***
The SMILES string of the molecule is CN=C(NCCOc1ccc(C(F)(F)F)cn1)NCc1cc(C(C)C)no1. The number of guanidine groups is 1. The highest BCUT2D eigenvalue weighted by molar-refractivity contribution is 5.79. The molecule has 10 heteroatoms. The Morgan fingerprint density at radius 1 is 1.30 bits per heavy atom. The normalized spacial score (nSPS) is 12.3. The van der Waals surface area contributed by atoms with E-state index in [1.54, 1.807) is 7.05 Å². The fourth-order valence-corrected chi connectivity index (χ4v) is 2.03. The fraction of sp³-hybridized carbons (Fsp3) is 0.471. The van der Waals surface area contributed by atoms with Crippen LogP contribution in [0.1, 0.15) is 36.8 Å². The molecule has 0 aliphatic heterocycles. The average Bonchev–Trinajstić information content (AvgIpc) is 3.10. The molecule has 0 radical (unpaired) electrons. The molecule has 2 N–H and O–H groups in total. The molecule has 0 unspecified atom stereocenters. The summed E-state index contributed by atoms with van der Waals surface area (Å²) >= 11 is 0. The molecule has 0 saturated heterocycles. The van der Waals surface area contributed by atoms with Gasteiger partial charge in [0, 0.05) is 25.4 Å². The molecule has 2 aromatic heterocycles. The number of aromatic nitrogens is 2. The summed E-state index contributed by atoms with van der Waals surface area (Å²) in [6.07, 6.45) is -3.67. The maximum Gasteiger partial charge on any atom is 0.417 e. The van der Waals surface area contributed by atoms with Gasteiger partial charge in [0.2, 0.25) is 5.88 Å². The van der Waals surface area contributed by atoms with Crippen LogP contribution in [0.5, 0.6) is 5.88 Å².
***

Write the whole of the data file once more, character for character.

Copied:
The SMILES string of the molecule is CN=C(NCCOc1ccc(C(F)(F)F)cn1)NCc1cc(C(C)C)no1. The number of guanidine groups is 1. The highest BCUT2D eigenvalue weighted by molar-refractivity contribution is 5.79. The molecule has 10 heteroatoms. The Morgan fingerprint density at radius 1 is 1.30 bits per heavy atom. The normalized spacial score (nSPS) is 12.3. The van der Waals surface area contributed by atoms with E-state index in [1.54, 1.807) is 7.05 Å². The fourth-order valence-corrected chi connectivity index (χ4v) is 2.03. The fraction of sp³-hybridized carbons (Fsp3) is 0.471. The van der Waals surface area contributed by atoms with Crippen LogP contribution in [0.1, 0.15) is 36.8 Å². The molecule has 0 aliphatic heterocycles. The average Bonchev–Trinajstić information content (AvgIpc) is 3.10. The molecule has 0 radical (unpaired) electrons. The molecule has 2 N–H and O–H groups in total. The molecule has 0 unspecified atom stereocenters. The summed E-state index contributed by atoms with van der Waals surface area (Å²) >= 11 is 0. The molecule has 0 saturated heterocycles. The van der Waals surface area contributed by atoms with Gasteiger partial charge in [0, 0.05) is 25.4 Å². The molecule has 2 aromatic heterocycles. The number of aromatic nitrogens is 2. The summed E-state index contributed by atoms with van der Waals surface area (Å²) in [6.07, 6.45) is -3.67. The maximum Gasteiger partial charge on any atom is 0.417 e. The van der Waals surface area contributed by atoms with Gasteiger partial charge in [0.2, 0.25) is 5.88 Å². The van der Waals surface area contributed by atoms with Crippen LogP contribution in [0.5, 0.6) is 5.88 Å².